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Stop the horse slaughter pipeline 

Andy Barron/The Reno Gazette-Journal via AP, File

It’s no exaggeration to say that Arizona is true-blue American horse country. We have a proud history of promoting responsible horse breeding and a thriving equestrian sports community. 

Arizona is also home to equine therapy programs for our disabled community, veterans, and survivors of other forms of trauma. Like all Americans, the people of Arizona love and revere our horses and understand the central role these magnificent creatures played in the history and culture of our nation, but also our beloved state. 

Unfortunately, there is a dark side to the Arizona equine world. Too many horses are victims of theft, fraud, and brutality at the hands of “kill buyers,” predatory individuals who make their profit off the suffering of horses who have been discarded, abandoned, abused, or who simply find themselves in the wrong place at the wrong time. These unscrupulous profiteers are known to deceive unsuspecting horse owners into believing they will find their animal a good home, when in fact their motives are purely economic and have nothing whatsoever to do with the welfare of the animals. 

There are more than livestock auctions throughout Arizona, some of which are in the business of buying and selling horses for slaughter. The kill buyers, who get their orders from foreign meat companies, lurk at these facilities and will lie, cheat, and steal to fill those orders. 

One tactic they employ is to carefully watch for good people – including horse rescues and families – who want to save a particular animal from slaughter, then outbid them for that animal. After the sale, they will approach those goodhearted people and offer to sell the animal to them, but at a higher price than what they paid. It’s crass emotional extortion, but the kill buyers know full well that those they outbid are heartbroken and usually willing to come up with the funds to save the animal’s life. The kill buyers pocket the profit, which they use to bid on more horses. In other words, they prey not just on the horses themselves, but also on good people who are trying to keep horses from going to slaughter.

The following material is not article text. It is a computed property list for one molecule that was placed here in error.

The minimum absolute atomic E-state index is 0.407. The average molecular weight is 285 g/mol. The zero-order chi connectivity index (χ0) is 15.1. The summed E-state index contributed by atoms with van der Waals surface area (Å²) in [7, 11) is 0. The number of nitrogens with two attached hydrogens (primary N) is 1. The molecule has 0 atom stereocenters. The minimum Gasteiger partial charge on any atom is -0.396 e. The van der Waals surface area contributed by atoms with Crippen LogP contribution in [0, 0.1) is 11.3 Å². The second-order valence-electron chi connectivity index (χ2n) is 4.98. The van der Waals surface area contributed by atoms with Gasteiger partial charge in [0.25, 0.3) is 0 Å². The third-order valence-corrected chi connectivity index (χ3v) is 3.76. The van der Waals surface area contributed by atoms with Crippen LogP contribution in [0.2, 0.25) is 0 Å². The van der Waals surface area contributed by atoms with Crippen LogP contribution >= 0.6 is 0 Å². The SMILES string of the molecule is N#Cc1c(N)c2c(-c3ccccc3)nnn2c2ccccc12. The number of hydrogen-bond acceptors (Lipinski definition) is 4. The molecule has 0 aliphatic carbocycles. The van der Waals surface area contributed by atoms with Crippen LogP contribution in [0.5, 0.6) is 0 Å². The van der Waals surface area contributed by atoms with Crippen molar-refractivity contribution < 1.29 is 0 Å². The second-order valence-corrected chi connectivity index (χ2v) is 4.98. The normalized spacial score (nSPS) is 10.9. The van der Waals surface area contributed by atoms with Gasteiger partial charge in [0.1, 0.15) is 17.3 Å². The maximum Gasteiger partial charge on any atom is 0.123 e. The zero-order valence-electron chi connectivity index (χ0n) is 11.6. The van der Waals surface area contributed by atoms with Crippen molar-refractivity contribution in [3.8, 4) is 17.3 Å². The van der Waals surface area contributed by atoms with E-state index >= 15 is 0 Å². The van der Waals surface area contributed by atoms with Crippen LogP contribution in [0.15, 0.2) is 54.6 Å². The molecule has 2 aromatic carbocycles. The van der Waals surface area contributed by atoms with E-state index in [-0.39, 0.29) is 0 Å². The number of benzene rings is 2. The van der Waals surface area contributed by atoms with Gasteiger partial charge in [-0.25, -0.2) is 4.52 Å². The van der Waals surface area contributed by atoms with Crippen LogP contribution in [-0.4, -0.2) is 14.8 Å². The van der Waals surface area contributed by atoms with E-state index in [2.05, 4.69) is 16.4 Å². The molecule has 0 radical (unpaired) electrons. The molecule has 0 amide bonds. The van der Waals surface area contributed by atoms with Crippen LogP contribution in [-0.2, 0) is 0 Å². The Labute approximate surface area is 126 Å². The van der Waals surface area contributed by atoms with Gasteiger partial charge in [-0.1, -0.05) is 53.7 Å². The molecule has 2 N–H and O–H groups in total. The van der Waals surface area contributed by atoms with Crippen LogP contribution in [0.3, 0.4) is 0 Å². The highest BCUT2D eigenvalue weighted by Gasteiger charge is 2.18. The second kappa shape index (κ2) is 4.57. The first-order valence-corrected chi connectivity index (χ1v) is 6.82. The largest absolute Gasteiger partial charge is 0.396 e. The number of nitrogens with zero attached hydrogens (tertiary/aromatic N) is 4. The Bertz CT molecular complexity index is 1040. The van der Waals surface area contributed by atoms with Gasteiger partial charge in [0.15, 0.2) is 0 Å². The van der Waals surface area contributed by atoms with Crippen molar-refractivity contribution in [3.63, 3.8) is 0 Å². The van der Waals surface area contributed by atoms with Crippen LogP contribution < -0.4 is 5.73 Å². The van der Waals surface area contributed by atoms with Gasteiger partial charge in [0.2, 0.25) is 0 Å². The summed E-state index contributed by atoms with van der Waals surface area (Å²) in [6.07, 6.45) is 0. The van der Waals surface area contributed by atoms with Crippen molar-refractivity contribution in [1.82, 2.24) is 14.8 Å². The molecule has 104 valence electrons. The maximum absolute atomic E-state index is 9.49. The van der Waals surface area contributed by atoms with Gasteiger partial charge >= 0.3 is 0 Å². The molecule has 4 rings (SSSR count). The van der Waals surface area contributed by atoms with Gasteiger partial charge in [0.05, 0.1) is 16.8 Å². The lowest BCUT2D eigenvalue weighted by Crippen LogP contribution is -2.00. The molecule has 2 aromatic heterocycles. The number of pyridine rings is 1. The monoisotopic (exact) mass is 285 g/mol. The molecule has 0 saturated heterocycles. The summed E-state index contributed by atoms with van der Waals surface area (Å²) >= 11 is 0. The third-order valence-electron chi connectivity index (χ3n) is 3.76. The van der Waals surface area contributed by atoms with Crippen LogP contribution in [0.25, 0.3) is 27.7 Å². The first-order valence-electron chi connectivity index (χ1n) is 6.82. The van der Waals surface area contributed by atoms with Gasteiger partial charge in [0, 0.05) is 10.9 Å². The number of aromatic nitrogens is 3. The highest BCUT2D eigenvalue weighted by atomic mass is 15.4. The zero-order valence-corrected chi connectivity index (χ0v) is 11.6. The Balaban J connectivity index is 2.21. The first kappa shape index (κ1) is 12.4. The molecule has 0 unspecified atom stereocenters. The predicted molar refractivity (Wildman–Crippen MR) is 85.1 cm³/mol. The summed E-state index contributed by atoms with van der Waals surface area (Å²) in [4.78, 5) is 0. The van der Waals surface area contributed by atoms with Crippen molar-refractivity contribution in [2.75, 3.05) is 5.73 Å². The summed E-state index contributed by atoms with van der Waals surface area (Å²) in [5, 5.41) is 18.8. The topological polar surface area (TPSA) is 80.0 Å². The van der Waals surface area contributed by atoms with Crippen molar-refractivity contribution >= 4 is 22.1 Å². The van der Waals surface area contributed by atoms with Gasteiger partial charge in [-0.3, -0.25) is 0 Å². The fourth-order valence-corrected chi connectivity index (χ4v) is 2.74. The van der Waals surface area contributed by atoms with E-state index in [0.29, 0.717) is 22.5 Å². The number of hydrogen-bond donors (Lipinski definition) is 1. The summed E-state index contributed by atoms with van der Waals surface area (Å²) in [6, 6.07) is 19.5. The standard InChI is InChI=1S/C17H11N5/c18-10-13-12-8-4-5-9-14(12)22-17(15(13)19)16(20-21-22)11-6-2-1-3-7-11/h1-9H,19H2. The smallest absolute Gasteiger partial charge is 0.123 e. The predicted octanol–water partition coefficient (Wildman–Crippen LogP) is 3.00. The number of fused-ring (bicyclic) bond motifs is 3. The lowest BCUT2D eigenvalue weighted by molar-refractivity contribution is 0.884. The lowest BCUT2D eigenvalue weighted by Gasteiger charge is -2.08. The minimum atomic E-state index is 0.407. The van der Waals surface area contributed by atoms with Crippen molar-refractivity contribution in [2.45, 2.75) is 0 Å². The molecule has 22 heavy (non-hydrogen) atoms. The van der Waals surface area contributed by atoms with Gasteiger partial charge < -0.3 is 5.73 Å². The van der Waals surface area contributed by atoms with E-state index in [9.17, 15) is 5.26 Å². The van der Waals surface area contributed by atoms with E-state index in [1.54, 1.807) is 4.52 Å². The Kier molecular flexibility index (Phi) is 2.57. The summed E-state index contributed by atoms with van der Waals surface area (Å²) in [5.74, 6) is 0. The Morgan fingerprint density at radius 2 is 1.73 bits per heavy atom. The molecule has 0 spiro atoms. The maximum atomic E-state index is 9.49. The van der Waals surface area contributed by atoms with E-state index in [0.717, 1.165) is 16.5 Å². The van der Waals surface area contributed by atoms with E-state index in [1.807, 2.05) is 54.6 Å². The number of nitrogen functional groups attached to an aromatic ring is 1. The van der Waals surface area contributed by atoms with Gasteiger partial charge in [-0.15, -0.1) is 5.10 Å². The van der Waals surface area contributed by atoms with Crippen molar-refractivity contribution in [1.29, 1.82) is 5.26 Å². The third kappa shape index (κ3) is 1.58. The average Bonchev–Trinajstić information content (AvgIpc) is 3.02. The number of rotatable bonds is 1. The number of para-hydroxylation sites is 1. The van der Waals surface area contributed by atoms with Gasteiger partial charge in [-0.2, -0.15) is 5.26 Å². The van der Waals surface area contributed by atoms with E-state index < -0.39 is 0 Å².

After the kill buyers do their dirty work at the auctions, retired race and show horses, formerly wild mustangs, and discarded pet ponies, are all loaded into crowded trailers for long journeys to slaughter plants in Canada or Mexico, where they die horrific deaths to be served up to diners in parts of the world where horse flesh is considered a delicacy.  

It’s an ugly, predatory industry, and one that benefits no one but the kill buyers and the foreign meat companies. Americans are often shocked that horses are exploited and abused in this way, because we regard horses as our companions and partners in work, recreation, and sport. That’s why more than 80 percent of Americans oppose the slaughter of horses for human consumption.  

Some proponents of slaughter claim it is a “necessary evil,” but nothing could be further from the truth. There are programs to help horse owners provide for their animals, including hay banks, training assistance, and gelding clinics. Rescues and sanctuaries take horses in need and help horses in transition with networks of foster care providers. Many breed groups have retirement or second career programs. And if a person has a horse that they can no longer care for and all other options have been exhausted, it is far more humane to have the animal euthanized on the farm than to subject the poor creature to the terror, chaos, and cruelty of the slaughter pipeline. 

We must bring our values as a people into alignment with federal law. On May 26, the Save America’s Forgotten Equines (SAFE) Act, was heard in the U.S. House Committee on Energy and Commerce.  There are six Arizona legislators co-sponsoring this bill: Reps. Gallego, Stanton, Schweikert, Kirkpatrick, Grijalva, and O’Halleran. The time to protect our horses from the cruel and predatory horse slaughter industry has come, and Congress should act immediately to pass the SAFE Act into law.   

Lynda Logan is with Advocates for Wild Equines in Phoenix.

Andy Barron/The Reno Gazette-Journal via AP, File



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